The court may make an order that maintenance ends when a specific event occurs. For example, rehabilitative maintenance payments may end when you complete your education and obtain a degree, or when you find a job that allows you to support yourself. Additionally, support may end when the recipient remarries, or when either spouse dies.
The court may order maintenance payments to be in one lump-sum, through a property transfer, or other periodic payments. Periodic payments, usually monthly, are the most common for support orders. Paying spouses can elect to make payments directly to their spouse, but both spouses must agree to that arrangement.
Alternatively, you can ask the court for an income withholding order, which directs the paying spouse's employer to deduct the support from the employee's paycheck automatically. (Mo. Rev. Stat. § 40-4-207 (2017).) The court clerk maintains records and both spouses must keep up-to-date information on file. (Mo. Rev. Stat. § 40-4-206 (2017).)
If you're not receiving court-ordered payments, you can ask the court to enforce the order. The court has extensive powers, and a failure to pay as required can result in severe penalties ranging from fines, attorney's fees, bank account seizures, and even jail time.
Both spouses can agree, in writing, that a court can change a support order later. (Mo. Rev. Stat. § 40-4-201 (2017).) But if the alimony order is nonmodifiable—either by the court or by written agreement—then neither spouse can ask the court for a review, and the support amount will remain the same. However, if there's no provision prohibiting modification, either spouse can ask the court to change the order.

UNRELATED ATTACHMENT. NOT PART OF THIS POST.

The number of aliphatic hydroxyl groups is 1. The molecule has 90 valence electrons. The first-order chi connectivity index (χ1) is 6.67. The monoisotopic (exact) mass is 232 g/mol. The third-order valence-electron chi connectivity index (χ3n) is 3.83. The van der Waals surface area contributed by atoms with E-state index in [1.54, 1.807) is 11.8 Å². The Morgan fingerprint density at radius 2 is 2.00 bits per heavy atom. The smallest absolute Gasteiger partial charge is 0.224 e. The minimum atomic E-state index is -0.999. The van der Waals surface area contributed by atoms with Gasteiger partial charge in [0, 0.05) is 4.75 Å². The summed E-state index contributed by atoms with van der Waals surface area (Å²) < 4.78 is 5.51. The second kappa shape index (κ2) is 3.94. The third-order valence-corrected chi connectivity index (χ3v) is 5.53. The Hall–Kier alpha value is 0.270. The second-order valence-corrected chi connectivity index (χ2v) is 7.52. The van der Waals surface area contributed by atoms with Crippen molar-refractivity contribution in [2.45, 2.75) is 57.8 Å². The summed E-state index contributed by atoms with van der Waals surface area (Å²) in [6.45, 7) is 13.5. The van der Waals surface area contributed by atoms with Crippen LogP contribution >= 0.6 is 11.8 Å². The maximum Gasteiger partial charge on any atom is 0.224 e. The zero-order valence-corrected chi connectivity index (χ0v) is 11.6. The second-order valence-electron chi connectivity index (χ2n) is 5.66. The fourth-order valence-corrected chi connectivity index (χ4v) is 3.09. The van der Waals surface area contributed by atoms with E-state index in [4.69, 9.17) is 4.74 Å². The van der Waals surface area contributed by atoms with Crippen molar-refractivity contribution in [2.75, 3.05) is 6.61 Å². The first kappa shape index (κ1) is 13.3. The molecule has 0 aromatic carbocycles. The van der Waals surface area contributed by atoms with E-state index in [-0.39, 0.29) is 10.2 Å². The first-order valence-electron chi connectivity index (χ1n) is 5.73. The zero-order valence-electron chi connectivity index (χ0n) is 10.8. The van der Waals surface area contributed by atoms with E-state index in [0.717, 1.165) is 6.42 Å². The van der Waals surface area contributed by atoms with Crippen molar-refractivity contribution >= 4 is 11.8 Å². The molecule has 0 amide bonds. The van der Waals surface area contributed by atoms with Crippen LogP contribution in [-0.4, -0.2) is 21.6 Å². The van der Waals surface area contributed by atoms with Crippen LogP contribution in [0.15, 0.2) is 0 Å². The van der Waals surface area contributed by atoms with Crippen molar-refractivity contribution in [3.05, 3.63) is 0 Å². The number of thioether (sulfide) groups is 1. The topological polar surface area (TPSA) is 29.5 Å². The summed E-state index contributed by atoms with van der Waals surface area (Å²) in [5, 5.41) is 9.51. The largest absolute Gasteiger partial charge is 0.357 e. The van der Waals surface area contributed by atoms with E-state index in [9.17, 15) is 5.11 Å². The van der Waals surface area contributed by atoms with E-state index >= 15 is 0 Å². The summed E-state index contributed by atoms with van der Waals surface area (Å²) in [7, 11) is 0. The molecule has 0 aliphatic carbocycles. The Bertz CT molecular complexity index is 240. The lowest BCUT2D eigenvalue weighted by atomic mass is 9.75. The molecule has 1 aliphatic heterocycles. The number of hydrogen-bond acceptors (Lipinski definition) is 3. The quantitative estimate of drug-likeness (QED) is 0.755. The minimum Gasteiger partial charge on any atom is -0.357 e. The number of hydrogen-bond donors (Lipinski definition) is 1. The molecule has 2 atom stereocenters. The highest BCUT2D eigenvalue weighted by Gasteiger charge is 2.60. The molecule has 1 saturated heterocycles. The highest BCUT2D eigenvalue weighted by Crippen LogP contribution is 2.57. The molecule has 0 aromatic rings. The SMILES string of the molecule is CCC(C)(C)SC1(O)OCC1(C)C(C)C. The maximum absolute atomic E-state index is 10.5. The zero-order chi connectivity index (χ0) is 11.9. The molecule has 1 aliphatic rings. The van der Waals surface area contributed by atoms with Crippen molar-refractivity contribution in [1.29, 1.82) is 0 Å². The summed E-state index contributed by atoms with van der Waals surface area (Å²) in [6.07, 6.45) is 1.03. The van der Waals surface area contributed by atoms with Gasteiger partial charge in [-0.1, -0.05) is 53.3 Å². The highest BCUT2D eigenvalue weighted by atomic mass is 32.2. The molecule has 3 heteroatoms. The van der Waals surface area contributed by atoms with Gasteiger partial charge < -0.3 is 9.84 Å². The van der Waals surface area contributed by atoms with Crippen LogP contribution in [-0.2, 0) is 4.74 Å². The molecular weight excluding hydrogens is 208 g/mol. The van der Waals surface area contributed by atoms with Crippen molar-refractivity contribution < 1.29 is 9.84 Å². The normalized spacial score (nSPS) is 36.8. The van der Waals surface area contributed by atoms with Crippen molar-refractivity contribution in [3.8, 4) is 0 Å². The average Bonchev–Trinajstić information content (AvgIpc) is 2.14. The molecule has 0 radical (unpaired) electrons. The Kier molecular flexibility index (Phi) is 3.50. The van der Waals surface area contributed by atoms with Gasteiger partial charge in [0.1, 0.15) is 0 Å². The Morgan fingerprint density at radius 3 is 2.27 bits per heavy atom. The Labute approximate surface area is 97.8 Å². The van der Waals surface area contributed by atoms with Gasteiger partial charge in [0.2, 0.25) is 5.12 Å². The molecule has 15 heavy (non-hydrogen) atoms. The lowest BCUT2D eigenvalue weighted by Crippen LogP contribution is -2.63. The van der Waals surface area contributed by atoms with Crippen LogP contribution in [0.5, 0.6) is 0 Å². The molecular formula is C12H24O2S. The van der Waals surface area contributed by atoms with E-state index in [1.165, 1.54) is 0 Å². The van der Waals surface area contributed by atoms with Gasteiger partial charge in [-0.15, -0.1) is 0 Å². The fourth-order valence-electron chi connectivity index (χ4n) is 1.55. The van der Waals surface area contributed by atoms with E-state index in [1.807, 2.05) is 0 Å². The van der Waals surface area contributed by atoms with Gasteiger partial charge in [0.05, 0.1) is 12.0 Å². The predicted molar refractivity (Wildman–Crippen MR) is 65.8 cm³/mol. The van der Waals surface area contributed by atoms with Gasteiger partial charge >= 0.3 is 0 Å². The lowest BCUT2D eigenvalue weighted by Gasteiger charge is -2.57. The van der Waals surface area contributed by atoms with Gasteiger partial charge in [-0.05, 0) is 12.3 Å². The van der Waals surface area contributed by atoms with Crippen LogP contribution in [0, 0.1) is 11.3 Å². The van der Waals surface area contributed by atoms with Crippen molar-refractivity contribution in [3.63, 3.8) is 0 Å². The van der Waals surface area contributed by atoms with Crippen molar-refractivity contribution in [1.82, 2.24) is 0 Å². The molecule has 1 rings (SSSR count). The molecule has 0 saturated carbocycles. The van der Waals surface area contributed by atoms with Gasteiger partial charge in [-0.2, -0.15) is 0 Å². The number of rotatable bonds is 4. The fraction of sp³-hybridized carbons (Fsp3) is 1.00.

If you'd like to qualify for a review, you must prove that, since the last order, there's been a substantial change of circumstances that makes the terms of the original order unconscionable—meaning completely unfair. A change in circumstances may be that one spouse remarried, or, that the supported spouse completes an education program or finds employment sooner than the end date listed in the order. You may also qualify if you are paying support and become disabled or otherwise unable to work. The court will determine whether the change is significant enough to modify the order. (Mo. Rev. Stat. § 40-4-208 (2017).)
Until recently, the law dulled the pain of alimony payments by allowing paying spouses to deduct payments at the end of each tax year. It also required the recipient of support to report the income for tax purposes. However, beginning on January 1, 2019, changes to the Tax Cuts and Jobs Act eliminated the tax-deduction and reporting requirements for maintenance payments—meaning the paying spouse pays taxes, and the recipient does not.
Before you negotiate an agreement with your spouse or ask the court for maintenance, it's critical that you speak with an experienced tax expert and divorce attorney to learn what the tax changes mean for your bottom line.